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Designing Cities for Outdoor Play

Tim Gill BA, MA

Independent Researcher, United Kingdom

May 2019

Introduction and Subject

Children’s right to play is enshrined in international conventions.1 Moreover, the importance of outdoor play for children’s health and well-being is well established.2-5 Yet around the world, opportunities for outdoor play are declining.6

This chapter reviews evidence and arguments on the relationship between children’s outdoor play and urban planning and design. It focuses on ‘neighbourhood built environment attributes’7 such as yards, housing typologies, streets and public open spaces, and how these are arranged in residential neighbourhoods, rather than just playgrounds (the most obvious built environment intervention). 

This review does not examine design features within play spaces (e.g., landscaping, play equipment) as this topic is covered elsewhere.8 It also does not examine toxic or hazardous environmental features. Finally, it does not examine social, cultural and economic factors (which may have a greater influence on children’s outdoor play experiences than built environment factors7).

Problems 

Poor outdoor play opportunities have health and well-being consequences for children.4,5 Families, communities and wider society also have much to lose. What is more, outdoor play is linked to greater environmental awareness and connections with nature9 and to adult use of public space.10 This suggests that a lack of outdoor play may undermine children’s concern for the wider environment, and  lead to lower levels of engagement with their community.11 

Despite this, in most cities, planning and design decisions take limited account of their impact on children.12,13 The challenges are greater in low and middle income country contexts due to rapid, often unplanned growth.14,15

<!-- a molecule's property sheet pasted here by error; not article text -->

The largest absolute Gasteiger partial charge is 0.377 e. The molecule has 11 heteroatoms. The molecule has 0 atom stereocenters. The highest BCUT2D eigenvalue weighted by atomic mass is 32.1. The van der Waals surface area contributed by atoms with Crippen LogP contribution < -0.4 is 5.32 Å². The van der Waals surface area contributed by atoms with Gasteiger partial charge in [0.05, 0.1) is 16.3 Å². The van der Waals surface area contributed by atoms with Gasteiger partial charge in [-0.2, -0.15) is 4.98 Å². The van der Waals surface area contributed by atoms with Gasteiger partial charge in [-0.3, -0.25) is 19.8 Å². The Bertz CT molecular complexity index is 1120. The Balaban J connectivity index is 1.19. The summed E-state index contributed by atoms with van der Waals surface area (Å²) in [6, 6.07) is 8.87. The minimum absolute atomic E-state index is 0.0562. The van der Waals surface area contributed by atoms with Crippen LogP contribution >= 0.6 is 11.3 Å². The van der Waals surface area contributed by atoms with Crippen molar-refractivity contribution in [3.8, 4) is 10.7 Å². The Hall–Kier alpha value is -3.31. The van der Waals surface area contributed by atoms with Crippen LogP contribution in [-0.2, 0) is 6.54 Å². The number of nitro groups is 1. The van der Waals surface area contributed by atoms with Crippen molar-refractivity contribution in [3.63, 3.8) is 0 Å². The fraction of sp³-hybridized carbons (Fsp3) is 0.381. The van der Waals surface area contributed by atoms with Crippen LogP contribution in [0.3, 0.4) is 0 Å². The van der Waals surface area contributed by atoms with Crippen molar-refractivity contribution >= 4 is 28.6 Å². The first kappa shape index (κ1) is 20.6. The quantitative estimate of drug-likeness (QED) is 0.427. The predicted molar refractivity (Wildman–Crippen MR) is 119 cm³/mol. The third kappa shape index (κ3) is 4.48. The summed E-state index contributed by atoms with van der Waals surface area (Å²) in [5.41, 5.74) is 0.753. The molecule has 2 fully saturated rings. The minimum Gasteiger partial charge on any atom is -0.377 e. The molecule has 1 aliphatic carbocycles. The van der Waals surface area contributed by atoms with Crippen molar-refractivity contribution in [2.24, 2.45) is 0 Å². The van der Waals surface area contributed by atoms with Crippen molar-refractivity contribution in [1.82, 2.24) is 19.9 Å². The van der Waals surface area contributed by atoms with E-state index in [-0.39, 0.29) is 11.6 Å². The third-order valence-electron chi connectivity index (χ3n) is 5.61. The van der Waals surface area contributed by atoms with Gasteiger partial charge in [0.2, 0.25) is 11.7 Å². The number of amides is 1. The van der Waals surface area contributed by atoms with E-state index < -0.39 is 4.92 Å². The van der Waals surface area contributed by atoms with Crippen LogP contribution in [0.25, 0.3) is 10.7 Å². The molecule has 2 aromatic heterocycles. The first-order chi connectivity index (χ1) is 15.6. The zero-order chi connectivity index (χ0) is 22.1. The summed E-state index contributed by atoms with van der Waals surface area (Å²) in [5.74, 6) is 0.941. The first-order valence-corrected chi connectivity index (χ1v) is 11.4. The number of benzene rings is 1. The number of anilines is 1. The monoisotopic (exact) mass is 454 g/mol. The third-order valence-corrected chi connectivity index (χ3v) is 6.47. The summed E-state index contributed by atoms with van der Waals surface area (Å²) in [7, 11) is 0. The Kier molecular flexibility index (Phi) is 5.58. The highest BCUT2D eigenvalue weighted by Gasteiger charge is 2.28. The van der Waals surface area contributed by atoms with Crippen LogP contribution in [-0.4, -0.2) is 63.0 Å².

Research Context 

The evidence base on the influence of neighbourhood-built environment features on outdoor play is slim. Two systematic reviews found 51 relevant quantitative studies.7,16 However, only a minority of these use robust methodologies. Moreover, the studies are highly heterogeneous, including a diverse set of interventions, population groups, urban contexts, and outcome measures. Outcome data are often based on parental responses rather than more direct measures, leading to a risk of bias. Many studies focus on physical activity, rather than on outdoor play (although in street and public space contexts, physical activity levels may serve as a reasonable proxy indicator for outdoor play activity).

Key Research Questions

The central question for research is how the planning and design of neighbourhood housing, streets and public spaces shape children’s play opportunities. Given the growth of cities worldwide, one priority for research should be informing the master planning of new residential developments. Economic, cultural and geographical contexts need to be explored, as well as issues for children and families of different ages, abilities and backgrounds.

Planning and design factors that could be studied include:

  • Neighbourhood population density;
  • Size, distribution and accessibility of parks, playgrounds and other public open spaces;